TODAY | March 26, 2013
>>> for 40 years, bob has brought us tales of remarkable people we might have otherwise overlooked. now he's revealing their road map to a better life in a new book called "american story." bob, good morning, nice to see you.
>> good morning. kind of strange to be on this side of it now, you know i mean? telling tales on television is a bit like writing on smoke. stories simply drift away. but some lingered. those that revealed what it took to be the best of america. drive a thousand miles in the back roads out here and you won't find one pair of designer jeans.
>> i have spent a lifetime crisscrossing this country, listening to your stories.
>> this old country, it's rocky as hell, but it's mine.
>> listening to ordinary people with thoughtful solutions, to challenges we all face.
>> never underestimate a small amount of money.
>> a chorus of voices that sing america's dreams.
>> how long did it take to sink in that you'd done the impossible?
>> probably when we were sitting in the oval office with president bush talking about bone fishing.
>> not just our quest for money or fame. a story of us.
>> i remember a lot of those stories. you could have chosen a lot of paths here at nbc news, but you chose to talk about these people and travel these less than traveled roads. why?
>> well, i came here and started in 1972 on a very big stage. i went to munich olympics and coffered the israeli tragedy, when the wrestling team was taken by the terrorists and killed. but i started to think, what's going on between the bright lights? and i met some people when i was out doing a story who said you know, we never see ourselves on television. and we don't hear our songs anymore. so i thought well, why not look in those corners?
>> resilience is one of the themes of a lot of your stories. it will be a lot like bob dodson word association , but i'll give you some terms. phillipsburg, montana. what did you learn there?
>> it's a little town out far from the rest of white house have figured out how to survive. there are 29 ghost towns all around. somehow phillipsburg has survived. they care more about their town than they care about themselves individually. they tax themselves $2500 a person just to fix up their old school. when the school superintendent got cancer, he goes off fishing, comes back and they present him with a check for $40,000. this is a place that's not rich.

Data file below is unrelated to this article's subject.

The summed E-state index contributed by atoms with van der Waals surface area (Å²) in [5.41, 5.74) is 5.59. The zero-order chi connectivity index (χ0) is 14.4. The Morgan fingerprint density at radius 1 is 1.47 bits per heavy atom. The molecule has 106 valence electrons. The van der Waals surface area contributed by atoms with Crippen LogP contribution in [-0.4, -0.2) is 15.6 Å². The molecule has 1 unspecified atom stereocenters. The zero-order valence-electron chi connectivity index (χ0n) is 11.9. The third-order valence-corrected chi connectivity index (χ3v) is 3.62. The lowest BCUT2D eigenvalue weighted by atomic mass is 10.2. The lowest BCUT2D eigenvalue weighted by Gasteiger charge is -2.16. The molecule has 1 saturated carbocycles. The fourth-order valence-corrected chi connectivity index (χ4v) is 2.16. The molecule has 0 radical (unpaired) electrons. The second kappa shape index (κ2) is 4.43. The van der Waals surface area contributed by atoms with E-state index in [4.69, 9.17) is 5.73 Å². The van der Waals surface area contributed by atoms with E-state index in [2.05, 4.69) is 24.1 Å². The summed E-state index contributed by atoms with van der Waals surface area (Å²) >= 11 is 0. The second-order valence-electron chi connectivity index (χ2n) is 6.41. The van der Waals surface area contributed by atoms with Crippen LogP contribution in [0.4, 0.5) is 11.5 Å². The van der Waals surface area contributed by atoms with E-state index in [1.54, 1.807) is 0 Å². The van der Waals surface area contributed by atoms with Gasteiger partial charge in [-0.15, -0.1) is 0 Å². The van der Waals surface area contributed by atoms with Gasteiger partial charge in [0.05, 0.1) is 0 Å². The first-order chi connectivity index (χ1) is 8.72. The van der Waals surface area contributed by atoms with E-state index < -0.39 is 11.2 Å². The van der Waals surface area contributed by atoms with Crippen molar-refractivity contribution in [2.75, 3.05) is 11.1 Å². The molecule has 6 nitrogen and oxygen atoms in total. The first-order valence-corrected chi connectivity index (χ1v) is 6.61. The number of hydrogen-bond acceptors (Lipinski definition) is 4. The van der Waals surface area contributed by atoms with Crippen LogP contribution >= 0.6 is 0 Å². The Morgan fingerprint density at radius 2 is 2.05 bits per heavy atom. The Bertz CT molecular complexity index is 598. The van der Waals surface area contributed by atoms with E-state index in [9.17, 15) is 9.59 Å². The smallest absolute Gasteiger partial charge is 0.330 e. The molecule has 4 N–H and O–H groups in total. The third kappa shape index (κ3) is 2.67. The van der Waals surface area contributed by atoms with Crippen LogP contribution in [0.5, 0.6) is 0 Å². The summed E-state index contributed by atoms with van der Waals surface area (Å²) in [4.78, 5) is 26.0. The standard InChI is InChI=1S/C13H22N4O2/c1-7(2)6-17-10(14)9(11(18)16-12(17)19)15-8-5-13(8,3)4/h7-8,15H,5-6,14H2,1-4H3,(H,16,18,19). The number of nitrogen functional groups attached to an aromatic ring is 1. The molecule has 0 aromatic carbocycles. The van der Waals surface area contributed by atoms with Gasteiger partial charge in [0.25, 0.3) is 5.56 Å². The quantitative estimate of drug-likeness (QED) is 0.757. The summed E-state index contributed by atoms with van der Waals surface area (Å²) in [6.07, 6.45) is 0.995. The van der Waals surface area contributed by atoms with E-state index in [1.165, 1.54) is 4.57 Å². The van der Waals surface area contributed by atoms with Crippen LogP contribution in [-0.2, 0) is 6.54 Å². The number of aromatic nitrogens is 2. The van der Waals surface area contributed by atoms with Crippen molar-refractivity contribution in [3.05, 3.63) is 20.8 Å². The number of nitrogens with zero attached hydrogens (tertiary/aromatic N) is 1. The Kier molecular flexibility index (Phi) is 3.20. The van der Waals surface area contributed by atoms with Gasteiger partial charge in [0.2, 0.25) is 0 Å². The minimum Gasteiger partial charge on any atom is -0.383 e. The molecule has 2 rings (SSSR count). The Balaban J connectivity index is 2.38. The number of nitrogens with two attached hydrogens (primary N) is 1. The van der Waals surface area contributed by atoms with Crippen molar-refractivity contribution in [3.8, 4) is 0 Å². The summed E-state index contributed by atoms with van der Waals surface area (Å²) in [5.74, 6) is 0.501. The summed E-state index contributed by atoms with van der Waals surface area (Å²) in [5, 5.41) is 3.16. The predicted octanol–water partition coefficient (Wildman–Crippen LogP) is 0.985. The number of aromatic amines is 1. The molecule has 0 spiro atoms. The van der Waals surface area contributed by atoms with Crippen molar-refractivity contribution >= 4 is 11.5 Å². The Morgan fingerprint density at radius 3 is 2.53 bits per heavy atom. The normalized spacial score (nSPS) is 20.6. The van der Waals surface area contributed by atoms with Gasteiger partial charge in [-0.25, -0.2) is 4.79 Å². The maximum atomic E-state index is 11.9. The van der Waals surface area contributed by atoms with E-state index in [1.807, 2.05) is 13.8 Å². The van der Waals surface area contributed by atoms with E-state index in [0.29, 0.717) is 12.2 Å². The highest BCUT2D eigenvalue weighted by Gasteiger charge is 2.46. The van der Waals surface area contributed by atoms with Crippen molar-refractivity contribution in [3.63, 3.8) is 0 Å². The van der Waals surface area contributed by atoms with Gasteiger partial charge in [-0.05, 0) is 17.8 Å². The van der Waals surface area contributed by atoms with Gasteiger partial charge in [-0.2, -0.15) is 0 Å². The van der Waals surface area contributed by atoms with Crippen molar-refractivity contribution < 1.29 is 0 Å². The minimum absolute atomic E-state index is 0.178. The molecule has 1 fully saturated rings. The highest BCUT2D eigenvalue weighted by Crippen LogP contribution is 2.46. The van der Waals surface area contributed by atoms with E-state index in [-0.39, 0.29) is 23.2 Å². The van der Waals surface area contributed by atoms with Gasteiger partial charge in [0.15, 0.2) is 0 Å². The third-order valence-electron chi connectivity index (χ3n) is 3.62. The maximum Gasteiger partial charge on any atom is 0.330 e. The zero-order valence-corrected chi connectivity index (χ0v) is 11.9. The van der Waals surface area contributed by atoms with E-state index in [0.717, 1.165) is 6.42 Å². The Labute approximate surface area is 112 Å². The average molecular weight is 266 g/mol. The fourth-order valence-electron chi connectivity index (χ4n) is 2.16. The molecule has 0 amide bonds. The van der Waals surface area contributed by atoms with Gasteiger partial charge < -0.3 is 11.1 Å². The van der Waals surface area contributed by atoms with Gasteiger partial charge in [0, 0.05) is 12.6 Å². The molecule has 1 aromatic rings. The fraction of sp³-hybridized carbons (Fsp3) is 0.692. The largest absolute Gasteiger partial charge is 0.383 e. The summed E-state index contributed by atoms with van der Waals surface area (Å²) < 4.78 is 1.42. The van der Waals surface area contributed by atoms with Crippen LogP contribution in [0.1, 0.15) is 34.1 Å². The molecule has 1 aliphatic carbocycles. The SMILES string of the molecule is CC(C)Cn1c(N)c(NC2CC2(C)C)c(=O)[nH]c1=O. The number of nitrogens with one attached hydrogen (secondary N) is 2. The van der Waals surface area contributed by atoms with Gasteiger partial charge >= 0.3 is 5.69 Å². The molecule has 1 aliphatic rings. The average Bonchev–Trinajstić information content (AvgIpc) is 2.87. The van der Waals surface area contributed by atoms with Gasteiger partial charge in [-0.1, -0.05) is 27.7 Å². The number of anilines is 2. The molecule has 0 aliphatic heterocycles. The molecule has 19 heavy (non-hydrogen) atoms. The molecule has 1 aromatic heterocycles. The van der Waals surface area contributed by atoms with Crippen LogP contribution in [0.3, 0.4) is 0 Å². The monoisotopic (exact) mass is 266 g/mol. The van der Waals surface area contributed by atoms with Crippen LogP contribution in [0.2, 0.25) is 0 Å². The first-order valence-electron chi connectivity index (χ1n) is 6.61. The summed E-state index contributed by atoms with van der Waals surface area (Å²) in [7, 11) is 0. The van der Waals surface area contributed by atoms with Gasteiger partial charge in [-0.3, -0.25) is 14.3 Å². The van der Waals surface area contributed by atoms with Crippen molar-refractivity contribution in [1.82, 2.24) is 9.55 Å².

>> an old fashioned community, though.
>> absolutely. it's the kind of place that makes you home sick for places you've never been.
>> you did a story on a paraplegic man named mark wellman . what did he teach you?
>> well, he was a park ranger who broke his back in a fall from a mountain climb. he actually taught me that, you know, you should not look at disabilities, but always at possibilities. when he got to the top of el captain with a broken back and a friend of his helped him, that was the beginning of the americans for disabilities act. that's how he got to see the president.
>> there was a guy you met along the path in these last 40 years, patrolman bill sample, and he's someone who really stuck with you, made an impression.
>> he was a beat cop still in his 40s. he had never taken a minute of overtime, because after hshift, he was taking care of little kids. he would take them down to disney world .
>> these stories that you found in these small towns. you're a guy who grew up in webster groves , missouri. you spent your summers in kansas. so was it as much that you found a comfort zone in these small towns as that you wanted to tell the stories of the people that lived there?
>> i just got the feeling that we were looking in the wrong places for answers and that sometimes wisdom doesn't wear a suit. and small town people remind me of that over and over again. they remind me of the values that we've always had. that's why i figured i'd go poke in those corners.
>> tell me about a guy named carl grossman .
>> carl grossman comes from a family of ten. eight brothers, all served in world war ii , six in combat. they all made it back alive. i met carl because he's the kind of guy you would pass by every day. he'd run out of money at age 90, so he went back to become a greeter at walmart. and yet carl grossman had saved over 2,000 gis in world war ii as a medic. he tried to get into medical school , didn't have enough money, so he went and sold cars. when somebody's car flipped over in front of the dealership where he was working, he saved that woman's life, too.
>> you traveled millions of miles, interviewed hundreds of people. i know that meeting those people has changed your american story. and bob, it's changed ours as well. we thank you. it's fun to reminisce and look through the pages of this book. thanks so much again, the book is called "american story."